Mortgage Refinance Options: Comparing Rates and APR with a Mortgage Calculator

Are you riding the rates roller coaster while waiting to refinance your mortgage? There's more to refinancing than mortgage rates. Here's how to estimate savings using online mortgage calculators for making loan comparisons.

When planning a mortgage refinance, it's important to understand the impact of rates, closing costs, and APR. Mortgage rates won't stay low forever, and a mortgage refinance can benefit your finances in several ways:

  • Lower your mortgage rate: If your refinance rate will be a percentage point or more below your existing mortgage rate, it may be worthwhile to reduce your rate by refinancing. Lowering your rate decreases your mortgage payment and enables you to pay off your home loan faster.
  • Convert adjustable rate mortgage (ARM) to Fixed rate mortgage (FRM): Refinancing to a fully amortized fixed rate mortgage stabilizes your monthly principle and interest payment, You can also eliminate exotic mortgage features such as interest only payments or negative amortization that make it more difficult to pay off your home loan.
  • Cash out home equity: If you have high-cost consumer debt, or need cash for home improvements, you may be able to refinance for enough to pay off your current mortgage and get extra cash. This depends on factors including how much you owe on your existing loan and your home's current value.

Your decision to refinance involves comparing your current mortgage with potential refinance mortgage terms. You can use online mortgage calculator tools for estimating payments, savings, and making a mortgage comparison between your current home loan and proposed refinancing terms.

  • Mortgage rates: This term refers to mortgage interest rate, which is expressed as a percentage. Mortgage rates do not include additional costs of getting a mortgage refinance.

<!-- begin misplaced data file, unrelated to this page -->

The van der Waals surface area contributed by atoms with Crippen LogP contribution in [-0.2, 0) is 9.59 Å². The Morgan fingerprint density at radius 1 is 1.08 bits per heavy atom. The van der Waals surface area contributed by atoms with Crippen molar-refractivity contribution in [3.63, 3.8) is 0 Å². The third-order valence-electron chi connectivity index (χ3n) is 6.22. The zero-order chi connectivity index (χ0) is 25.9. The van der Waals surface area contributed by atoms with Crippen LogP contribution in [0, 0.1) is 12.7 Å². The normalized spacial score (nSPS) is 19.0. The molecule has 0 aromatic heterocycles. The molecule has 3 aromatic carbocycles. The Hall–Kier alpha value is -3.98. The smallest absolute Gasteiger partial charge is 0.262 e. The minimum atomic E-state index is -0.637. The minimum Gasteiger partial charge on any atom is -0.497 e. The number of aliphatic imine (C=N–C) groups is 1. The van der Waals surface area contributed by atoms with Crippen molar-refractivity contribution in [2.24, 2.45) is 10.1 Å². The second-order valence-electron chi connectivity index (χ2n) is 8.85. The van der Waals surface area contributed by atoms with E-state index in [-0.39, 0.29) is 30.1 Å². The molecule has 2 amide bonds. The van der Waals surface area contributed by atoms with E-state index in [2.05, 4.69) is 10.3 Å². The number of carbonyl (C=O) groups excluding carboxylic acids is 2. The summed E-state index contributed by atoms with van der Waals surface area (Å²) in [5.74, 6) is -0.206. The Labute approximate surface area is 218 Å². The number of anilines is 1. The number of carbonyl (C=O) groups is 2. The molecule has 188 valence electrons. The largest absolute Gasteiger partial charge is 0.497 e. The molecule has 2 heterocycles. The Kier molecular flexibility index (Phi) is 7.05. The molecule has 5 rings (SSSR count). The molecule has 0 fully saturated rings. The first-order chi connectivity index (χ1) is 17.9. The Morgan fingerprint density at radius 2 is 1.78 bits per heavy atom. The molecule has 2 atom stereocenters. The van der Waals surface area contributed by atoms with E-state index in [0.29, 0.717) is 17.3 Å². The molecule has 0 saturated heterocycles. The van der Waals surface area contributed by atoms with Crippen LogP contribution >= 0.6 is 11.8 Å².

• APR: This refers to the annual percentage rate, and is the cost of financing a mortgage loan, including the mortgage rate and closing costs. When comparing mortgage refinance quotes, pay close attention to the APR for each quote. If the mortgage rates are the same, but one APR is higher than another, this means that costs are higher for one loan than the other. Keep in mind that you can only compare APRs between identical loans--you can't compare the APR of a 5/1 ARM to that of a 30 years fixed loan.
  • Closing costs: When comparing costs between a current mortgage and a refinance mortgage, or between consumer debt costs and consolidating debt with a cash out refinance, it's essential to consider the closing costs paid for a refinance mortgage. Knowing how long you plan to keep your home after refinancing can help determine the "break-even" period needed before you'll realize savings from refinancing.

You can compare payments for your current mortgage and proposed refinance terms using a mortgage payment calculator, and learn more about refinancing options using a variety of loan calculators.

Posted By :
Karen Lawson is a freelance writer with extensive background in mortgage banking. She holds BA and MA degrees in English from the University of Nevada, Reno.

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